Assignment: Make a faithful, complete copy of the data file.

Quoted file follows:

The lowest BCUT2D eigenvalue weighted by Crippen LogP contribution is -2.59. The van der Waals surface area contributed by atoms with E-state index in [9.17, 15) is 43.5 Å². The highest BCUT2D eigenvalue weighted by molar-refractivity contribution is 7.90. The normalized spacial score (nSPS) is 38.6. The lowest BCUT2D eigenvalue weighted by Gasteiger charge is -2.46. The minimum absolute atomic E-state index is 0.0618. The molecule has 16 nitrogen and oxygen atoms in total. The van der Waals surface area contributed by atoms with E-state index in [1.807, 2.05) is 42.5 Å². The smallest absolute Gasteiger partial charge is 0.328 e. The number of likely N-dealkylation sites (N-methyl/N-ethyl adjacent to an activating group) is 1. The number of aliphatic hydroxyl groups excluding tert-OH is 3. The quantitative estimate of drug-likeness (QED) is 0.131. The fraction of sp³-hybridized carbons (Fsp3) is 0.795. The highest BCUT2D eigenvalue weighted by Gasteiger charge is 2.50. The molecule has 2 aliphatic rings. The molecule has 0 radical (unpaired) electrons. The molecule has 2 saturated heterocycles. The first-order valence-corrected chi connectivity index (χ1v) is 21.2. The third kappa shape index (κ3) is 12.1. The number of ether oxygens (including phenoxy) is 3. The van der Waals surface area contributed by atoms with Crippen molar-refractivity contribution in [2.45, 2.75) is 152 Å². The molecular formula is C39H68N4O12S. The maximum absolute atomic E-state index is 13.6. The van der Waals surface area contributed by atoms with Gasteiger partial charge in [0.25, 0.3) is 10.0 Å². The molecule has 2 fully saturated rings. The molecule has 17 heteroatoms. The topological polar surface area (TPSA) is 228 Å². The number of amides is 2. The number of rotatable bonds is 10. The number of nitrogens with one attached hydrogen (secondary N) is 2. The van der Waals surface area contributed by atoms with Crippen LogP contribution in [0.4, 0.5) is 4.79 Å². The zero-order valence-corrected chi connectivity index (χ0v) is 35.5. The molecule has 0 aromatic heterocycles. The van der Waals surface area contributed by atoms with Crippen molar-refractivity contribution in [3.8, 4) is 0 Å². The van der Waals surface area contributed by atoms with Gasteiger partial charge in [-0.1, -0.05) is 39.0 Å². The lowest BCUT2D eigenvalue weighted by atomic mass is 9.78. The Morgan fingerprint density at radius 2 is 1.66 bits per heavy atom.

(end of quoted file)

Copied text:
The lowest BCUT2D eigenvalue weighted by Crippen LogP contribution is -2.59. The van der Waals surface area contributed by atoms with E-state index in [9.17, 15) is 43.5 Å². The highest BCUT2D eigenvalue weighted by molar-refractivity contribution is 7.90. The normalized spacial score (nSPS) is 38.6. The lowest BCUT2D eigenvalue weighted by Gasteiger charge is -2.46. The minimum absolute atomic E-state index is 0.0618. The molecule has 16 nitrogen and oxygen atoms in total. The van der Waals surface area contributed by atoms with E-state index in [1.807, 2.05) is 42.5 Å². The smallest absolute Gasteiger partial charge is 0.328 e. The number of likely N-dealkylation sites (N-methyl/N-ethyl adjacent to an activating group) is 1. The number of aliphatic hydroxyl groups excluding tert-OH is 3. The quantitative estimate of drug-likeness (QED) is 0.131. The fraction of sp³-hybridized carbons (Fsp3) is 0.795. The highest BCUT2D eigenvalue weighted by Gasteiger charge is 2.50. The molecule has 2 aliphatic rings. The molecule has 0 radical (unpaired) electrons. The molecule has 2 saturated heterocycles. The first-order valence-corrected chi connectivity index (χ1v) is 21.2. The third kappa shape index (κ3) is 12.1. The number of ether oxygens (including phenoxy) is 3. The van der Waals surface area contributed by atoms with Crippen molar-refractivity contribution in [2.45, 2.75) is 152 Å². The molecular formula is C39H68N4O12S. The maximum absolute atomic E-state index is 13.6. The van der Waals surface area contributed by atoms with Gasteiger partial charge in [0.25, 0.3) is 10.0 Å². The molecule has 2 fully saturated rings. The molecule has 17 heteroatoms. The topological polar surface area (TPSA) is 228 Å². The number of amides is 2. The number of rotatable bonds is 10. The number of nitrogens with one attached hydrogen (secondary N) is 2. The van der Waals surface area contributed by atoms with Crippen LogP contribution in [0.4, 0.5) is 4.79 Å². The zero-order valence-corrected chi connectivity index (χ0v) is 35.5. The molecule has 0 aromatic heterocycles. The van der Waals surface area contributed by atoms with Crippen molar-refractivity contribution in [3.8, 4) is 0 Å². The van der Waals surface area contributed by atoms with Gasteiger partial charge in [-0.1, -0.05) is 39.0 Å². The lowest BCUT2D eigenvalue weighted by atomic mass is 9.78. The Morgan fingerprint density at radius 2 is 1.66 bits per heavy atom.